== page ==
Who Knows You?

Social Networking Brings Buzz, Cost Savings, and Customers

In a sluggish economy, can you afford to rev up your marketing?

Using online social networks to market your business can bring fast results, at little or no expense. You can do market research, or collaborate with customers on product development and support. You can advertise, and build your brand and customer base.

When a small manufacturer launched a new household blender, it invested $50 in a series of "Will it Blend?" video clips showing the product pureeing lava lamps and iPhones. The clips were posted on YouTube and rapidly spread across social networks. Visitor hits on YouTube and the company's site reached 160 million.

While experimenting with a new Facebook platform, a small web-marketing agency developed a simple application, Cool Greeting Cards. To date the site has 5003 monthly active users, compared to Hallmark eCards' 3720 users.

Essentially, social networking is using the Internet to forge online communities through shared interests and activities, which are sustained by continuous interaction. Examples include blogs, forums, and sites such as Facebook, MySpace, Twitter, delicious, LinkedIn, and Flickr.

Why Socialize in Cyberspace

It's a big market universe. A recent report by MarketTools found that 68 percent of U.S. adults visit online community, blog, or social network sites, and nearly 20 percent of U.S. adults visit at least one daily. The research also shows connections to buying behavior: 33 percent of the visitors say they visit the sites to research a product before making their purchase decision.

Using social networking to market your business can bring big benefits, including:

  • Better brand recall. Brand recall is four times greater through social networking than search engine marketing, says social networking strategist Laurel Papworth.
  • More contact. Customers visit online communities nine times more often and stay five times longer than they do static company websites, adds Papworth.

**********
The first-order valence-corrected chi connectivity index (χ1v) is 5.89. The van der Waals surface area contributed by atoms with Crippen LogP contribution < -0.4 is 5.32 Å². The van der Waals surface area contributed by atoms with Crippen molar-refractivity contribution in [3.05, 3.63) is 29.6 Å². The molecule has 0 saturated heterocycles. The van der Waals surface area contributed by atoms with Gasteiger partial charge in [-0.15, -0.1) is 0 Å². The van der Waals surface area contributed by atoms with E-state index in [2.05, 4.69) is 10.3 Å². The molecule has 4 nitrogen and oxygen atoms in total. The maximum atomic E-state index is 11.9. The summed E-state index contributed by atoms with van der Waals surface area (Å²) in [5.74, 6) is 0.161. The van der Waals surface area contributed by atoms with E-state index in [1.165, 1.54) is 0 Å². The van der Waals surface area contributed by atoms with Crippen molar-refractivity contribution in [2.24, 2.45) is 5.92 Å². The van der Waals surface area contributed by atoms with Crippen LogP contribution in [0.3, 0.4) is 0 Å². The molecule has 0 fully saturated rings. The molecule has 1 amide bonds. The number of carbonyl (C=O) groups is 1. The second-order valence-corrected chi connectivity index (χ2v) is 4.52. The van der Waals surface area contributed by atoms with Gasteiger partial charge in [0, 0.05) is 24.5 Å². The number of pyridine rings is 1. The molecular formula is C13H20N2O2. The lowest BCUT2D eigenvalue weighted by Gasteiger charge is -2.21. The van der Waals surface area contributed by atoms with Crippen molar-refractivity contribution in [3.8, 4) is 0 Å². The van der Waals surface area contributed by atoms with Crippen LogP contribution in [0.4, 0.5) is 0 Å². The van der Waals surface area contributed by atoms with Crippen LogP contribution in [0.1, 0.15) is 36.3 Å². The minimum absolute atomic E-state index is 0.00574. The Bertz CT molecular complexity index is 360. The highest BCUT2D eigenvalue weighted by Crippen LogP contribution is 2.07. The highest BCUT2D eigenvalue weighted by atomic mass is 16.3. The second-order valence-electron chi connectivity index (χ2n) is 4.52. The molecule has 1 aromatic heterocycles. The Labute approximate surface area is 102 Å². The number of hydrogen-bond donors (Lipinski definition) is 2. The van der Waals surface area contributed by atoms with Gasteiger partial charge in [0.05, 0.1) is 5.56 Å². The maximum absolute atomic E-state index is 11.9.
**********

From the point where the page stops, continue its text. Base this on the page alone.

• Faster product development. Rapid back-and-forth interaction between your company and social network users can substantially shorten product-development cycles, reports the Wall Street Journal.
  • Better forecasting. User feedback on forums can be a potent source of consumer feedback, helping your company spot trends faster and at lower cost than focus groups or surveys, the Wall Street Journal article also reports.
  • Lower customer support costs. Peer-to-peer interaction can slash support costs as customers post problems in network forums and dozens of users rush in with solutions, says Papworth.

Introducing Your Company

Using social networking to market a business is strategically complex, but tactically cheap and easy. The tools for social networking—such as Typepad, WordPress, and Blogger—are designed for consumers and generally free. Strategically, it requires investments in staff time and may require cultural change, says Brian Ellefritz, senior manager of social media marketing at Cisco.

To gauge the viability of social networking for your business, ask questions such as:

  • Do our target customers use social media in ways that could benefit us? Do they discuss, review, or recommend products and services like ours? What sites do they use? Find out by using Forrester Research's free Groundswell profile tool and by doing web searches on your product type, your company and product names, and your product type.
  • Are we willing to listen to customers and relinquish the control of one-way communications?
  • Do we really want to collaborate and develop relationships with our customers? Will customers respond with behaviors that benefit our business?
  • Will we participate transparently (be honest about who we are and in what we say)?
  • Do we have the time to sustain the ongoing communication required?
  • Will we develop and enforce policies on content, privacy, and security that serve and protect our business, employees, and customers?

Keep in mind that social network users put a premium on contributions. Some ways to increase your participation: comment on reputable, well-trafficked blogs in your industry, or contribute questions, suggestions, and resources to online forums. Adding value to the online community is key to success, says a study by Deloitte consultant Ed Moran reported in the Wall Street Journal.

Social networks can bring you closer to your customers while exposing your business to a broad audience, yielding marketing riches from little financial investment. It's all about who knows you.

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